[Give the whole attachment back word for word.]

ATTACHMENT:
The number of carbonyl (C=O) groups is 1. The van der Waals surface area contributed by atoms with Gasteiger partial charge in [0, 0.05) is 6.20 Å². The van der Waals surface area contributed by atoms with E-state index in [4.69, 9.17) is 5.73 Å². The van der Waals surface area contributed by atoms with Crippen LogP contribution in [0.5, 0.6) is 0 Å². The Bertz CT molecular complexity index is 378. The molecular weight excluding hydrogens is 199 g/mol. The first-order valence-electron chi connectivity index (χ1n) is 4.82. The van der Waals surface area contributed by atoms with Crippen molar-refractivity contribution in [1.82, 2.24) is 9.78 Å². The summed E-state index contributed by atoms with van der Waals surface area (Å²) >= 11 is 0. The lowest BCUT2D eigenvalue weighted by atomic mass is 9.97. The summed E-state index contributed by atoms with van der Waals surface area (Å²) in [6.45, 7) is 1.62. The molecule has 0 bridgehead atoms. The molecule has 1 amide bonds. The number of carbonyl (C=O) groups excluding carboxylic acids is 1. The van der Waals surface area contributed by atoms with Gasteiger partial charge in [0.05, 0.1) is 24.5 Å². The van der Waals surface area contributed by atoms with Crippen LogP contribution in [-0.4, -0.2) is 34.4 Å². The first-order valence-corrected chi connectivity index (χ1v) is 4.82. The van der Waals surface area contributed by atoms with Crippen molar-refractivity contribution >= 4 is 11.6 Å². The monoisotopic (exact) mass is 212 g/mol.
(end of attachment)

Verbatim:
The number of carbonyl (C=O) groups is 1. The van der Waals surface area contributed by atoms with Gasteiger partial charge in [0, 0.05) is 6.20 Å². The van der Waals surface area contributed by atoms with E-state index in [4.69, 9.17) is 5.73 Å². The van der Waals surface area contributed by atoms with Crippen LogP contribution in [0.5, 0.6) is 0 Å². The Bertz CT molecular complexity index is 378. The molecular weight excluding hydrogens is 199 g/mol. The first-order valence-electron chi connectivity index (χ1n) is 4.82. The van der Waals surface area contributed by atoms with Crippen molar-refractivity contribution in [1.82, 2.24) is 9.78 Å². The summed E-state index contributed by atoms with van der Waals surface area (Å²) >= 11 is 0. The lowest BCUT2D eigenvalue weighted by atomic mass is 9.97. The summed E-state index contributed by atoms with van der Waals surface area (Å²) in [6.45, 7) is 1.62. The molecule has 0 bridgehead atoms. The molecule has 1 amide bonds. The number of carbonyl (C=O) groups excluding carboxylic acids is 1. The van der Waals surface area contributed by atoms with Gasteiger partial charge in [0.05, 0.1) is 24.5 Å². The van der Waals surface area contributed by atoms with Crippen LogP contribution in [-0.4, -0.2) is 34.4 Å². The first-order valence-corrected chi connectivity index (χ1v) is 4.82. The van der Waals surface area contributed by atoms with Crippen molar-refractivity contribution >= 4 is 11.6 Å². The monoisotopic (exact) mass is 212 g/mol.